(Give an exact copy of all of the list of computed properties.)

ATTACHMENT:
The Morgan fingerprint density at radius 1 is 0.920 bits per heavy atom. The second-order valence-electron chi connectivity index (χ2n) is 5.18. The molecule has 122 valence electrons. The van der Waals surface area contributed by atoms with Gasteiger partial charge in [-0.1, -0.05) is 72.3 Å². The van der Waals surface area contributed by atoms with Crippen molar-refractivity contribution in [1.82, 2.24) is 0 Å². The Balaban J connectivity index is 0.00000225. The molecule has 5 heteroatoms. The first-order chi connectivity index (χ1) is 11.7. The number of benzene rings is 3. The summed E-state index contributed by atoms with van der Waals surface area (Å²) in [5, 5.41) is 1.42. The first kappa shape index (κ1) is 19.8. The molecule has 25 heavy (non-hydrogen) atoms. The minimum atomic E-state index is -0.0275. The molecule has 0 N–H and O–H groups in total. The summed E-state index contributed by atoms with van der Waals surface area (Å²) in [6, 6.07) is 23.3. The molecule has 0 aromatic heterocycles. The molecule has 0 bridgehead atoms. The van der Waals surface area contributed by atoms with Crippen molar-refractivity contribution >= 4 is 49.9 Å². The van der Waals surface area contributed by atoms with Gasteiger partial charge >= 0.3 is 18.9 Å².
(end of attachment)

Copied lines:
The Morgan fingerprint density at radius 1 is 0.920 bits per heavy atom. The second-order valence-electron chi connectivity index (χ2n) is 5.18. The molecule has 122 valence electrons. The van der Waals surface area contributed by atoms with Gasteiger partial charge in [-0.1, -0.05) is 72.3 Å². The van der Waals surface area contributed by atoms with Crippen molar-refractivity contribution in [1.82, 2.24) is 0 Å². The Balaban J connectivity index is 0.00000225. The molecule has 5 heteroatoms. The first-order chi connectivity index (χ1) is 11.7. The number of benzene rings is 3. The summed E-state index contributed by atoms with van der Waals surface area (Å²) in [5, 5.41) is 1.42. The first kappa shape index (κ1) is 19.8. The molecule has 25 heavy (non-hydrogen) atoms. The minimum atomic E-state index is -0.0275. The molecule has 0 N–H and O–H groups in total. The summed E-state index contributed by atoms with van der Waals surface area (Å²) in [6, 6.07) is 23.3. The molecule has 0 aromatic heterocycles. The molecule has 0 bridgehead atoms. The van der Waals surface area contributed by atoms with Crippen molar-refractivity contribution >= 4 is 49.9 Å². The van der Waals surface area contributed by atoms with Gasteiger partial charge >= 0.3 is 18.9 Å².